Roger Federer is eager to rekindle his rivalry with Rafael Nadal for the first time at the US Open in what would be a blockbuster clash at night, when he has been virtually unbeatable.
The 17-time major winner could face Nadal in the quarter-finals with the dream match-up almost certain to take place under the lights of Arthur Ashe Stadium, where Federer has won 22 of 23 matches.
His only loss in the traditionally raucous evening sessions came at the hands of Juan Martin Del Potro in the 2009 final.
"I understand the urge of the press to try to go there already, which is entirely normal," said Federer, keen not to get too carried away as he still has to get past Tommy Robredo in Monday's fourth round before a potential quarter-final match-up with Nadal.
"I have gone through that my entire career, people talking about our matches even before the tournament started.
"We're used to it. We know how to handle it. Clearly I think we both hope it's going to happen this time for the first time in New York."
Five-time champion Federer clinched another night victory in New York on Saturday with a comfortable 6-3, 6-0, 6-2 win over French world number 63 Adrian Mannarino.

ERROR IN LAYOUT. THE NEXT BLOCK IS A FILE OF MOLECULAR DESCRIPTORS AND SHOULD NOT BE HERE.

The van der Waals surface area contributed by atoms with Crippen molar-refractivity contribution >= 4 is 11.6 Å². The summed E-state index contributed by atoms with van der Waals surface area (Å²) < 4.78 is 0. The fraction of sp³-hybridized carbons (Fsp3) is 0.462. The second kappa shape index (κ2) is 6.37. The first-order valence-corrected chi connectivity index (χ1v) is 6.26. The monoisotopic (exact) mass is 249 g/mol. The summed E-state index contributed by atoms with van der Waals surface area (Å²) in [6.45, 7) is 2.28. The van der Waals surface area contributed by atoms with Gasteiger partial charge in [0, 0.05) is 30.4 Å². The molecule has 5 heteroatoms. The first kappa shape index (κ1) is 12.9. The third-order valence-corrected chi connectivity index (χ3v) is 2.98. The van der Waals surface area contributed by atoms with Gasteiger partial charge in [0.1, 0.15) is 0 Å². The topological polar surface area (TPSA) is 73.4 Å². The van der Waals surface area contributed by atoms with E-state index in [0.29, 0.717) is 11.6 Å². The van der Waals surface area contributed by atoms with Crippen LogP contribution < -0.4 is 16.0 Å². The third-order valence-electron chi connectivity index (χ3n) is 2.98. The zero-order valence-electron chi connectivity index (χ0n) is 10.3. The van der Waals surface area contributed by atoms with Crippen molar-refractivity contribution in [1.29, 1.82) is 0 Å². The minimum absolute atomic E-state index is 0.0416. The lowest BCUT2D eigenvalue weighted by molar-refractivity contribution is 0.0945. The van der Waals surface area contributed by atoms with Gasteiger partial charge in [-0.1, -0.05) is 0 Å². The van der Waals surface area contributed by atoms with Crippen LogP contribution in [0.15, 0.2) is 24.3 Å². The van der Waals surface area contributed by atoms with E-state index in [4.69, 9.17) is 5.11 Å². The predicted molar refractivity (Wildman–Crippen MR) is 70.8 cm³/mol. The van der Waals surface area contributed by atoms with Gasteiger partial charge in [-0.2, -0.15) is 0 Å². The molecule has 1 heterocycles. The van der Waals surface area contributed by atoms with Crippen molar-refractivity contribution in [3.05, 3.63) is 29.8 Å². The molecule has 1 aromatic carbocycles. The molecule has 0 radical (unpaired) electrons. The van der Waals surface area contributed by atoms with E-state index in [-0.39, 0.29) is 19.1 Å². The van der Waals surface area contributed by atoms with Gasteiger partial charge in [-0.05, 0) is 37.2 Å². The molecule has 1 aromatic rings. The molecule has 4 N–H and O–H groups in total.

Nadal, the 2010 champion, had earlier cruised past Croatia's Ivan Dodig, 6-4, 6-3, 6-3, to set-up a last-16 clash with Germany's Philipp Kohlschreiber.
Federer said he revels in the party atmosphere of night-time New York in the sport's biggest arena.
"I have played I think 20 plus matches under the lights here and other tournaments as well around the world for years," he said.
"It's something I'm used to. But in this stadium with this crowd it's always very particular, clearly, because it is the biggest stadium in the world, it is New York City, and you don't ever know how many times more you're going to play on this court. You always want to enjoy it."
Federer said he was ready for another tough encounter with 31-year-old Robredo despite his perfect 10-0 record in meetings with the Spaniard, who has now made the fourth round for the eighth time.
"I think he's a very good player. Mentally and physically really tough. I think he showed that in Paris this year. He won three five-setters in a row," said Federer.
"He's done very well for many, many years until he got some injuries. He's also a player I've known since a long time. He came through the juniors with me.
"I know his game well. He knows mine really well. He's got a great forehand, so I have to be wary of that always against him."
On Saturday, one break in the fourth game of the opening set was enough for Federer, who then clinched three more breaks in the second as Mannarino's weak challenge fizzled out.
It got worse for the Frenchman, who had managed to make the fourth round at Wimbledon last month, as he was broken again in the third and fifth games in the decider, with Federer taking victory after a disappointing 82 minutes.